THIS OLD HOUSE: The U.S. House of Representatives

Tuesday, March 14, 2000

The House of Representatives is a venerable institution, now more than 200 years old. Is the structure of the institution itself appropriate to the demands of our modern, rapidly changing democracy? What reforms did Newt Gingrich and the Republican Congress of 1994 make to the House? Were his reforms just partisan fix-it jobs or were they much-needed repairs for the long-term? Is it even possible to make long-term changes to the House?

Recorded on Tuesday, March 14, 2000

Peter Robinson: Welcome to "Uncommon Knowledge". I'm Peter Robinson. Our show today: the United States House of Representatives, or, this old House.

The House of Representatives was of course designed by the Founding Fathers in the 18th century. So the question we address is simply this: can an institution that old remain relevant to the needs of a democracy in the 21st century?

With us today, two guests: Nelson Polsby is a professor of political science at the University of California at Berkeley and an expert on Congress. Newt Gingrich is the former Speaker of the House of Representatives.

In 1994, as you may recall, Republicans recaptured control of the House for the first time in 40 years. And then, under the leadership of Newt Gingrich, they instituted a number of reforms.

Newt Gingrich and Nelson Polsby will discuss those reforms and wonder whether this old House could still use a little remodeling.

The Insiders' House Rules

In 1994, after taking control of the House of Representatives for the first time in 40 years, Republicans enacted a number of reforms of the institution. We'll come to a few of the specific reforms in a moment. But my first question is this: is the House of Representatives as an institution better today than it was before the Republicans took over?

Nelson Polsby.

Nelson Polsby: I can't answer that question because--my first question to Newt would be: people say to me all the time--

Peter Robinson: Thirty seconds into it, I've lost control. Go ahead, Nelson.

Nelson Polsby: --that's right--was it a revolution? And I don't quite know what to say. What do you say when people ask you, was it a revolution?

Newt Gingrich: My answer was that in the American tradition of peaceful revolutions, it was a small revolution, not a big revolution. But if you end the 61-year federal entitlement to welfare, have a $6 trillion swing in the deficit from deficit to surplus, cut taxes, sunset the chairman at six years, centralize power in the Speaker's office through task forces, put the entire House on the Internet through the Thomas system so any American, anyone in the world, can access the Congress in a way that was never before possible. So at least a tiny revolution.

Peter Robinson: Okay. Premise for the rest of the discussion. I quote Nelson Polsby: the sheer number of members in the House have forced the growth of customary ways of doing things, incomprehensible rituals to outsiders, but absolutely indispensable for the conduct of business. The House is a world all its own.

You two know the special subculture of that very important institution. I, a layman, find it incomprehensible. I seek to be informed. One of the reforms that you just mentioned, Newt, was limiting the terms of committee chairmen to six years, or three terms. Did that have any effect? First of all, what was the purpose of doing that?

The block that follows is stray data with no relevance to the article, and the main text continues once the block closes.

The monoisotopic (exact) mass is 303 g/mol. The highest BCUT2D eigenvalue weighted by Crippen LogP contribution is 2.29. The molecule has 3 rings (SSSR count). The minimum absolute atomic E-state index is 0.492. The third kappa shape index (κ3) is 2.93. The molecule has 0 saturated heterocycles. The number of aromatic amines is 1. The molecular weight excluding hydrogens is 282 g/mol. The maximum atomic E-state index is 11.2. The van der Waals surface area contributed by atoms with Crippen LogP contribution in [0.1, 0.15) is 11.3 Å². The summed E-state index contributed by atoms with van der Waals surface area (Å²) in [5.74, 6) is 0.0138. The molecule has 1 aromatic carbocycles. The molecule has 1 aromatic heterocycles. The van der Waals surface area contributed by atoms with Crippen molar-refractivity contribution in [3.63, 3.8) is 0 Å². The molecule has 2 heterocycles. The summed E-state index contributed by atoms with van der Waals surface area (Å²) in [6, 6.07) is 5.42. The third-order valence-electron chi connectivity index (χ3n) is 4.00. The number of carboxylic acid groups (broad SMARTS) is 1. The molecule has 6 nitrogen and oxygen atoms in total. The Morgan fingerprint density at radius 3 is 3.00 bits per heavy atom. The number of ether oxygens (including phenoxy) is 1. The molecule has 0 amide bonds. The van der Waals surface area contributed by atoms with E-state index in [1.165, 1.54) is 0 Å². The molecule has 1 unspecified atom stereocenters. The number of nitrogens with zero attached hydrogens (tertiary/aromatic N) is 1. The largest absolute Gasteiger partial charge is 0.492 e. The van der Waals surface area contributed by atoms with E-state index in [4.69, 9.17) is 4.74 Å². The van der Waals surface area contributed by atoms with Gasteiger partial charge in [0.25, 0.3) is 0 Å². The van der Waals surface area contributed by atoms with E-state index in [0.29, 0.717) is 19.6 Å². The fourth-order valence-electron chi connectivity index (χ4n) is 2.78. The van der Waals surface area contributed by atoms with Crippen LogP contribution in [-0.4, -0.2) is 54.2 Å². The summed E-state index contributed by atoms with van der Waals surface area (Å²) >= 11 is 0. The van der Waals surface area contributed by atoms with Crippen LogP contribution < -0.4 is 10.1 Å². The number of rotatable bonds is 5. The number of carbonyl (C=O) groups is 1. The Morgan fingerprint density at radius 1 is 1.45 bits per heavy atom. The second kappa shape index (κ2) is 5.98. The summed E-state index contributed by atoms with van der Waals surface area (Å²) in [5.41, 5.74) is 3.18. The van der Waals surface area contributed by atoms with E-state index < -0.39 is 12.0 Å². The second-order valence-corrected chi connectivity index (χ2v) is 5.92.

Newt Gingrich: It had a series of effects. I mean, the purpose was to say that in an age of dramatic change, having someone chair a committee for 20 or 24 years, which has all sorts of secondary effects--not only are they out of touch, not only are they turf-guarding, because this is their little empire, but in addition, you change who comes into the Congress.

I mean if the Congress is going to have fairly rapid turnover, somebody who is 50 or 60 who has already had a very successful career may decide to become a member as a freshman. In the 19th century that was very common.

Before 1890 half of every Congress were freshmen; half. And people would come in for a couple of terms, work their heart out, and then leave.

Peter Robinson: And you want to resuscitate this trend, or it was already taking place?

Newt Gingrich: No, we clearly changed the rules dramatically.

Peter Robinson: In '94.

Newt Gingrich: And it'll be interesting to see, when the Democrats finally win, which they will eventually, do they keep the rule of term limits, or do they go back to what I think is an archaic model, which is having individual fiefdoms.

The fact was, the committee chairs in the old Congress were too powerful, too isolated, and ran their committees as petty baronies in a way that I think was anti-democratic, small 'd'.

Peter Robinson: But did it not permit a degree of specialization, subject-matter specialization, that was commendable?

Nelson Polsby: Yeah, there are always costs to anything you want to do. The costs are that you can get outgunned by the bureaucracy and by the interest groups.

Peter Robinson: Because the members don't know as much as they did under the old system?

Nelson Polsby: That's right. The tradeoff may be worth making, but it's a tradeoff. You don't get it for free.

Newt Gingrich: But notice the distinction. We're not talking about six-year terms for members. We're saying that if you serve long enough, if you've served on the Ways and Means Committee long enough to be chair, you probably know about as much as you're going to know, and so you've already had--in the current system, the next chair will have served over 20 years in the Congress.

But part of what it does--and this was partly--